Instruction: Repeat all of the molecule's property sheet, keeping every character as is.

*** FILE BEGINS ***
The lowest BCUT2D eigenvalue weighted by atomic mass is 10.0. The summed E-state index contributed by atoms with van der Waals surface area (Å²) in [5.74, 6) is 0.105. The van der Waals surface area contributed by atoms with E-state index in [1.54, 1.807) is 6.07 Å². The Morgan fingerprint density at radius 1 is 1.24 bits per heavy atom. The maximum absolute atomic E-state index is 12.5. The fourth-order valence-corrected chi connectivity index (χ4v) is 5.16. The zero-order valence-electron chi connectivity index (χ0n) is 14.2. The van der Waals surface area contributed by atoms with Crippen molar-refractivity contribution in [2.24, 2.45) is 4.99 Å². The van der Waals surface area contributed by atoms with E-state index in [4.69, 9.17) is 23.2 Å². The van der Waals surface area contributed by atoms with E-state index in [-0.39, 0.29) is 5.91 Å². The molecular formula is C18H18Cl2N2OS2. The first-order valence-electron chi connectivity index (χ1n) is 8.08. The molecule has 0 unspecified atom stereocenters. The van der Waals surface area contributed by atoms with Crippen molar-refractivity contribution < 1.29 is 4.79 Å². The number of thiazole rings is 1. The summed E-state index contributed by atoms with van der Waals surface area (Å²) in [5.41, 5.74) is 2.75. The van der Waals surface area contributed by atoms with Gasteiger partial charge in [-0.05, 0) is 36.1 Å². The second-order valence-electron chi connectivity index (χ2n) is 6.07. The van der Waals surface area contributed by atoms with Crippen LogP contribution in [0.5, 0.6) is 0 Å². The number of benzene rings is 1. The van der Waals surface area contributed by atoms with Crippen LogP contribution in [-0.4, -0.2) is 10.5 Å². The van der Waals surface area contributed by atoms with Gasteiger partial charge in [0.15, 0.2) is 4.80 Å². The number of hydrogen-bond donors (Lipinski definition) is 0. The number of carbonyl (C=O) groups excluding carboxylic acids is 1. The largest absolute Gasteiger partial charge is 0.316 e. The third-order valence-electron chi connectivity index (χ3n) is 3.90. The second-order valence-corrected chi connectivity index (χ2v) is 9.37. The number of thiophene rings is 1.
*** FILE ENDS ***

The lowest BCUT2D eigenvalue weighted by atomic mass is 10.0. The summed E-state index contributed by atoms with van der Waals surface area (Å²) in [5.74, 6) is 0.105. The van der Waals surface area contributed by atoms with E-state index in [1.54, 1.807) is 6.07 Å². The Morgan fingerprint density at radius 1 is 1.24 bits per heavy atom. The maximum absolute atomic E-state index is 12.5. The fourth-order valence-corrected chi connectivity index (χ4v) is 5.16. The zero-order valence-electron chi connectivity index (χ0n) is 14.2. The van der Waals surface area contributed by atoms with Crippen molar-refractivity contribution in [2.24, 2.45) is 4.99 Å². The van der Waals surface area contributed by atoms with E-state index in [4.69, 9.17) is 23.2 Å². The van der Waals surface area contributed by atoms with E-state index in [-0.39, 0.29) is 5.91 Å². The molecular formula is C18H18Cl2N2OS2. The first-order valence-electron chi connectivity index (χ1n) is 8.08. The molecule has 0 unspecified atom stereocenters. The van der Waals surface area contributed by atoms with Crippen molar-refractivity contribution < 1.29 is 4.79 Å². The number of thiazole rings is 1. The summed E-state index contributed by atoms with van der Waals surface area (Å²) in [5.41, 5.74) is 2.75. The van der Waals surface area contributed by atoms with Gasteiger partial charge in [-0.05, 0) is 36.1 Å². The second-order valence-electron chi connectivity index (χ2n) is 6.07. The van der Waals surface area contributed by atoms with Crippen LogP contribution in [0.5, 0.6) is 0 Å². The number of benzene rings is 1. The van der Waals surface area contributed by atoms with Crippen LogP contribution in [-0.4, -0.2) is 10.5 Å². The van der Waals surface area contributed by atoms with Gasteiger partial charge in [0.15, 0.2) is 4.80 Å². The number of hydrogen-bond donors (Lipinski definition) is 0. The number of carbonyl (C=O) groups excluding carboxylic acids is 1. The largest absolute Gasteiger partial charge is 0.316 e. The third-order valence-electron chi connectivity index (χ3n) is 3.90. The second-order valence-corrected chi connectivity index (χ2v) is 9.37. The number of thiophene rings is 1.